He was right to do all that, of course, because the Cubs had just gone from a bloop-and-a-blast’s chance to something a lot more complicated, and all because of some rule that had nothing to do with 250 feet’s worth of baseball stinkin’ perfection. As for the Dodgers, they had two challenges in their pockets, and when their eyes told them what they told them, and Bellinger hopped around, and something didn’t look quite right, they challenged the call – safe or out – and they challenged the concept – Rule 7.13 or no Rule 7.13.
They won the latter, and Dodger Stadium, 54-thousand-and-some strong, cheered the fifth-run dagger, and the Cubs went quietly from there. Indeed, the final 18 Cubs went quietly, more of the same from an offense that has not been exceptional in October, but that’s another matter.
What lingered, however, was a conversation over not safe or out, not even a run or no run, but where to draw the line between competition and surrender. Between hardball and there’s-too-many-parents-on-the-field. Between a ring and an old manila envelope filled with participation ribbons. Besides, the catchers didn’t have to stand there. They chose to stand there.
Maddon used to be a catcher, back when hardly anybody had ever heard of him, back when the baselines were uphill and they took their assault and battery like men. Crazy, masochistic men. But still.
So, late Saturday night, as these emotional moments often bring us, the conversation went in two directions. One, whether Willson Contreras violated the rule. Two, whether there should be the rule.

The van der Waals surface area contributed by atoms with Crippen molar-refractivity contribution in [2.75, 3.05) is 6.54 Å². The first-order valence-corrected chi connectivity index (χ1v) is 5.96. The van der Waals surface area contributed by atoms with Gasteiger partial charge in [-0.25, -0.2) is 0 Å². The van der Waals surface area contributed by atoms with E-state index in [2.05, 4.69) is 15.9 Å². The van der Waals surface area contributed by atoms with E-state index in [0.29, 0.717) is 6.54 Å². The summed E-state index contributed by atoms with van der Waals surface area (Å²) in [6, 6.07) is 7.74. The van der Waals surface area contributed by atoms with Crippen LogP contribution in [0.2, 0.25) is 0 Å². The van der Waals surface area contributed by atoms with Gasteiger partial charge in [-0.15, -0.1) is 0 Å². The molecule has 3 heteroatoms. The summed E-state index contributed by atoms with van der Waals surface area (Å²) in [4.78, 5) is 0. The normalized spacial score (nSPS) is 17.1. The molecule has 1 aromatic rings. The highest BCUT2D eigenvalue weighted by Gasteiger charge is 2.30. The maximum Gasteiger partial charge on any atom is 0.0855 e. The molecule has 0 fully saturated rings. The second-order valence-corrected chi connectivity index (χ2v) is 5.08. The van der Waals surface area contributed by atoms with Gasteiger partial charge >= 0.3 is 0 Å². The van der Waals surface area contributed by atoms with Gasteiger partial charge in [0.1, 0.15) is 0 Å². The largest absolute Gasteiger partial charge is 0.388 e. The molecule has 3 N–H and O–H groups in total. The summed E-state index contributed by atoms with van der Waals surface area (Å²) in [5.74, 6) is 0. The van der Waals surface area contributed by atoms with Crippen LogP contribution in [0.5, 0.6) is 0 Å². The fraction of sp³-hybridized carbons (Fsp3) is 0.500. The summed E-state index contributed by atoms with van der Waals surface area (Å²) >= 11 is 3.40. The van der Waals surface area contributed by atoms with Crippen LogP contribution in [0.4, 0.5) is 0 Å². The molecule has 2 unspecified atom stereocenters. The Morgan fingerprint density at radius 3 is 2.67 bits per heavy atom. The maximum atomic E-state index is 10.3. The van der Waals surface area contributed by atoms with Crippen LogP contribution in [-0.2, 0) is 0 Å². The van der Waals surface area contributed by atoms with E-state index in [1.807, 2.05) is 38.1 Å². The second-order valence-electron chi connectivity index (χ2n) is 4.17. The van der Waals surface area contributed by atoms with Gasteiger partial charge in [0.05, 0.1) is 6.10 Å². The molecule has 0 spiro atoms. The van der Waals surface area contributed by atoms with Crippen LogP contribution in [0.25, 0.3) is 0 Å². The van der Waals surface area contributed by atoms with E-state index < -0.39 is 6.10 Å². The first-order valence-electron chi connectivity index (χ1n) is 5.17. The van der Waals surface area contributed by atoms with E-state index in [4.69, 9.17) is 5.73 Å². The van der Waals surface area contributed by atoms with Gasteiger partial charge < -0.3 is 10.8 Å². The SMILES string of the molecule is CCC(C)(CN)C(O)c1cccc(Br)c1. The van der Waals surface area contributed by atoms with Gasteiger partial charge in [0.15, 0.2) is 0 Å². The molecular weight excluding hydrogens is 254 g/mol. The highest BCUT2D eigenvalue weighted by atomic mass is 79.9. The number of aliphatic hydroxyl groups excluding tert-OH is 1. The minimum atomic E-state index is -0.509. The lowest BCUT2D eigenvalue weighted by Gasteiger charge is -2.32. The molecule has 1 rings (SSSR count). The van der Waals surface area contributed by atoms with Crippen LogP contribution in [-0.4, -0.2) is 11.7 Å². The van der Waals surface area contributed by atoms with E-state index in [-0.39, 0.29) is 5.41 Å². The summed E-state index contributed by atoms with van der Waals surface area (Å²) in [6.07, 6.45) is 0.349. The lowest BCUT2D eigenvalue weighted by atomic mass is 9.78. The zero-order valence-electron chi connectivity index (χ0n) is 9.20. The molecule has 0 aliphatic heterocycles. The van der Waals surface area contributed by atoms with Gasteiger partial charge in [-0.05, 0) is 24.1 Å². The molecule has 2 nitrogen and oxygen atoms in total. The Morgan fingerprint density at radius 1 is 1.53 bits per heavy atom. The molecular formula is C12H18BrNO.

The answers, of course, were, yes, probably, and it doesn’t matter because there is the rule.
Nobody was arguing that Kyle Schwarber, a below-average outfielder, hadn’t made a wonderful play, and that Culberson hadn’t run as hard as he could have, and that it wasn’t a perfect send by a third-base coach, and that the Cubs’ infielders weren’t right to let that baseball run its course, and that Contreras hadn’t made the proper play by sticking out his leg while waiting for that baseball to arrive. All perfect. All competent. All very exciting.
The interesting part is whatever is next. There are at least three and as many as six games remaining in the series. And after we’d sort of forgotten about 7.13 for a while, as catchers and baserunners had caught on to their roles in plays at the plate, here it is. It’s in play again. It’s fresh on the minds of both managers, all six umpires, the seventh umpire in New York, and all 50 players, because if Willson Contreras wasn’t allowed to do his job, then what’s that mean for everyone else’s?
“I have to stick up for my boys,” Maddon said. “I’ve got to stick up for everybody that plays this game. I thought it was inappropriate. I don’t want guys trying to hurt anybody deliberately or intentionally either. I agree with that 100 percent.
“He did everything right. There is nothing else he could have done. Nothing. Nothing he could have done differently.”
And on this, Maddon had his finest point.
“Play the game,” he said. “Just play the game.”